How did the Viatorian’s end up in Madrid, Spain? It started raining in Costa Rica – so we left! We were done with visiting the US having spent 6 months there last year so we decided to head to Europe as it is “on the way” to Oman. We didn’t really have a location in Europe picked, so we decided to take the cheapest flights across the pond that we could. For a few days, Google flights, the best vagabond travel planning tool I’ve found, showed that Frankfurt was the cheapest place in Europe to fly into from CR but all the seats booked up the morning we were considering going. The next cheapest was Madrid and my new favorite major airline – Avianca. We paid $3300 for 5 tickets one-way and could have round trip for about the same price. The key is to be flexible on dates, location and book more than one week out. Google flights seems to work better with round trip flights than one-ways outside of N. America.
While we were still in CR, our plan was to drive to Arenal from Steve’s house to see one of the best volcanoes in CR, swim in hot springs, explore some waterfalls and do a jungle canopy tour. We managed to knock off all of these four things, find a fantastic hotel, some great food and get some pool time in. The volcano shed its cloud cover for about 10 minutes and we were lucky enough to get to see it.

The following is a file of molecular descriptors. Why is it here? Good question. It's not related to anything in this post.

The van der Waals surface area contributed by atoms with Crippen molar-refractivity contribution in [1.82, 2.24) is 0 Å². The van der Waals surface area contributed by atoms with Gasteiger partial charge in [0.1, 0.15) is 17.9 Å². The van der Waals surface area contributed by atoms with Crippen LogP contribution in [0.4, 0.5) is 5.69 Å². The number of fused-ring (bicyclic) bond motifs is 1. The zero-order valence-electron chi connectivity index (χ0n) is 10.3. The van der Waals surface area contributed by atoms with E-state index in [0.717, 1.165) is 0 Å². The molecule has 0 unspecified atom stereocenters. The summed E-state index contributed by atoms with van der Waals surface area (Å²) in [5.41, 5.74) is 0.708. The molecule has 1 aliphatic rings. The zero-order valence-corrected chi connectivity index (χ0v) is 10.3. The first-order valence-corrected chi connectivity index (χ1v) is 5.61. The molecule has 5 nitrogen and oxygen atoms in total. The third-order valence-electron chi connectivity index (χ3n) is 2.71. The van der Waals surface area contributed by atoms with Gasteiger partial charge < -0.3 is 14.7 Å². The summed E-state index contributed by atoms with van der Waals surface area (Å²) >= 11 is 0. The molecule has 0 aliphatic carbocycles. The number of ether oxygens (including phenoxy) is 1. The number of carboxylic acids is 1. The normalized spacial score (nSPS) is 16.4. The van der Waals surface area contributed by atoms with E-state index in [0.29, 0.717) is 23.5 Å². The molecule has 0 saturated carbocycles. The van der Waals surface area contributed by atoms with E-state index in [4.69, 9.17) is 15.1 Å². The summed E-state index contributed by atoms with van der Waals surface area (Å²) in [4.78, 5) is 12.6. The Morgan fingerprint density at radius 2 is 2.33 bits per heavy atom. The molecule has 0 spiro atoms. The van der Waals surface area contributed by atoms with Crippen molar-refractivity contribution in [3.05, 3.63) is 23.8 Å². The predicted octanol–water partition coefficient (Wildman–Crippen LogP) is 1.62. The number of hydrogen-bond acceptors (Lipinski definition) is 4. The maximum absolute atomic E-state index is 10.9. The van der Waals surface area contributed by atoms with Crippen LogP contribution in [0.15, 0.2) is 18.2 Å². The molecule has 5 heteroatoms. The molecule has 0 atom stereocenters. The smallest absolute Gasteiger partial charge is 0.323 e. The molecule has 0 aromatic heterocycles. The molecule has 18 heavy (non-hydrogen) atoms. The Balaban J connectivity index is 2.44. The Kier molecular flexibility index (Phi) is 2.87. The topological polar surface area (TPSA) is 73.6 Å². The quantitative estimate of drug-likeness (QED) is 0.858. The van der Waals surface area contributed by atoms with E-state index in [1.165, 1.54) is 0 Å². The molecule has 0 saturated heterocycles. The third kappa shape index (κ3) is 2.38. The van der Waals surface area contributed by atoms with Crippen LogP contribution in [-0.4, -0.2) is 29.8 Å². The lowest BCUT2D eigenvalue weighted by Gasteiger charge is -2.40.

Driving to and from Arenal was an adventure in itself. We rented a Nissan Tiida, which is based on the Versa platform, and it was an awesome car. We were able to fit all of our luggage plus a week of food in the trunk and the boys had a ton of leg room in the back. It was like they designed a compact car and then threw in an extra 12 inches of legroom for the back seat without making the car wider. In a word… AWESOME! I’ll rent a Tiida every time I can find one! We used Google maps to find our way to Arenal and on the way there it was perfect. The road was basically brand new but very curvy, Ethan and James got a little car sick.